Great-great grandparents sounds so remote, but it’s really not. My grandmother’s grandparents, Charles Ambrose and Mary Mackin Plamondon were killed when the Lusitania was torpedoed 100 years ago this week. It was their wedding anniversary that week, one that by all accounts they celebrated with great tenderness.
My mother was enormously close to her grandmother, Charlotte Plamondon Ripley, and these were her parents. Lolo, as we called her, was 32 when her parents died, a young mother. Her sister Marie was 34, Blanche was 29, Charles was 25 and Harold was only 23.
Here’s a photo of Mary. She looks like the kind of mother a person could rely on, the kind of mother you’d really miss. They were both missed, enormously. I have a big diamond ring that originally belonged to Charles Ambrose, and that was passed back and forth between a couple of branches of the family. My grandmother gave it to me when I turned 40, and I love wearing it since it’s odd and distinctive and has a great story.
Mary’s parents met on the boat over from Ireland. She was born in New York state, and eventually the family made it to Chicago, and then out to Leland, following the railroad. When Mary’s parents died, a group of the Irish relatives sued for the property, claiming that the oldest male relative should inherit. Mary and her sister Sarah wound up in court for years, and eventually took the case to the Illinois Supreme Court and where they established that women in this new nation, unlike women in Ireland, could indeed inherit property.
Charles’ family had immigrated from Canada, and had a foundry business out of Ottawa, near the Mackin farm that is still in the family. They were a big and merry bunch, who from all accounts spent a lot of time in and out of one anothers’ houses, cousins being raised, as we were in my generation, like a big pack of siblings. My cousin Elizabeth Plamondon (Cutler), descends from one of Charles’s siblings, and yet, even as distantly related as we are, we were raised close, and then spent much of our 20s together in Telluride.
Charles Ambrose and his siblings still had the foundry started by their father, and he had built a gear company — they did the gears for the big ferris wheel at the Columbian Exposition, as well as for the first elevators in the Eiffel Tower. They’d been on the Lusitania because they were going to Dublin to sell a pneumatic malting system to the Guinness factory (which led to a contract dispute arbitrated as part of the reparations settlement by the international courts after World War l), and it was the Swift family who brought them, and the other Chicago victims, home in their newly-invented refrigerated cars (Maria Swift and I grew up together — we share a birthday, same year, same day).
I don’t have an image of it, but there’s a heartbreaking letter in the family archive — Charles and Mary and their children used to come out to Yellowstone, on the railroad, the one that comes right through Livingston where I now live. They travelled like the Edwardian rich people they were — staying in big canvas tents and eating off real china with table linens etc. But they came back, year after year, and there’s a condolence letter from the people who ran the outfitting company, who were based out of Helena. They’d seen the news in the paper and wrote a letter so touching that nearly 100 years later, going through that box with my grandmother, it brought me to tears.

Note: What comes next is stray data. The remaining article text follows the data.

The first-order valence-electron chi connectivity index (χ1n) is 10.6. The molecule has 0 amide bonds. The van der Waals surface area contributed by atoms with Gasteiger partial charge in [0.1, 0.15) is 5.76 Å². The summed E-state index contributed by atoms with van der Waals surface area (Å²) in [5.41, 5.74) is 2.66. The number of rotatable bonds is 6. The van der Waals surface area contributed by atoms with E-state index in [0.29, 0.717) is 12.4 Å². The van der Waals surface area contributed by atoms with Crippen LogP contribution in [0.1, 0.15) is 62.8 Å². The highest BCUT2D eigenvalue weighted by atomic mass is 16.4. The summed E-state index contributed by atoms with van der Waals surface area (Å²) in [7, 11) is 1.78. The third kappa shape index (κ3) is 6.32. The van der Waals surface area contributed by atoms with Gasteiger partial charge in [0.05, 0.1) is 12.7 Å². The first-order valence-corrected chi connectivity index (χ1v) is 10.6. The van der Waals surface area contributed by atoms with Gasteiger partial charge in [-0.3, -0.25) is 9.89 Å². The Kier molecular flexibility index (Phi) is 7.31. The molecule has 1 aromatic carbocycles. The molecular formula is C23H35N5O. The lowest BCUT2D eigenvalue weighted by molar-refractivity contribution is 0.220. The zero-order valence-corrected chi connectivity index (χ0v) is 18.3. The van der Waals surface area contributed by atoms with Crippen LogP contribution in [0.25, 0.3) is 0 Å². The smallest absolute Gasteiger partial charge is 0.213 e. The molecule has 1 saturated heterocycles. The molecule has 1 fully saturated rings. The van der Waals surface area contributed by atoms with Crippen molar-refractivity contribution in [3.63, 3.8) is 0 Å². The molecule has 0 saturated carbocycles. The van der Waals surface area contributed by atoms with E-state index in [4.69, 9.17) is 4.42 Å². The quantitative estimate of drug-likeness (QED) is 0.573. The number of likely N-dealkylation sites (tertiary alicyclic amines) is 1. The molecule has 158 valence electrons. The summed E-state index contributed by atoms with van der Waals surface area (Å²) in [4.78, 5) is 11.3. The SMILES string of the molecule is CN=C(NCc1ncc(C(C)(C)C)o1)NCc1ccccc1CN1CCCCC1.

The funeral was at Holy Name Cathedral, and was a big public event. Here’s the photo of the crowds being held back, and there’s another one that’s difficult to see that shows people lined up all down the sidewalk. They were prominent in Chicago, and of course, they’d died in a huge public event, akin to the 9/11 of their day, so it was also an occasion for patriotic display.
A century on, it’s tricky to pinpoint the personal ripples in the family from their deaths. The family fortunes began their long slow decline, and who knows, perhaps with a vigorous patriarch (or matriarch, knowing our family) the following generations might have had both the encouragement and the capital they needed to grow the small fortunes they were left with. Or perhaps not. They were still a fascinating bunch, who built settlement houses and ran the logistics for the liberation of Italy during World War 2 and played polo and foxhunted and had a pretty grand old time. That my mother’s generation seemed eager to spend the last of the capital, rather than build anything out of it, might just be one of those things. Life is funny, and you never really know how people will turn out.
The big mausoleum is still there. My brother Michael was the last one buried there, in 1972, after he died from childhood cancer. And as eager as I was to flee Chicago, where I felt suffocated by the way all our families are all still so entwined, I also find it a comfort that I found a Mackin relative out here (a fellow North Shore expat). People are always sort of shocked that Dan and I discovered we’re cousins, but as I like to say, if you’re Catholic, and Irish, and your people were well off in Chicago at the turn of the last century, well, we’ve all intermarried in the meanwhile, so chances are we’re cousins somewhere along the line. I like to tease Dan about trying to steal our farm, since he comes from those other Mackins, the ones none of us even knew existed until some Plamondon relative from the Michigan side (descendents of Blanche, the third Plamondon sister) came out to the farm to talk to my grandmother in her old age. They had scrapbooks filled with clippings about the case. . And all these years later, Dan and I are both living out here where he and his wife run a restaurant and catering business, and I have my weird little high-tech job and try to write books. The American saga, migration, reinvention, and in the case of Irish families like ours, lots and lots of storytelling.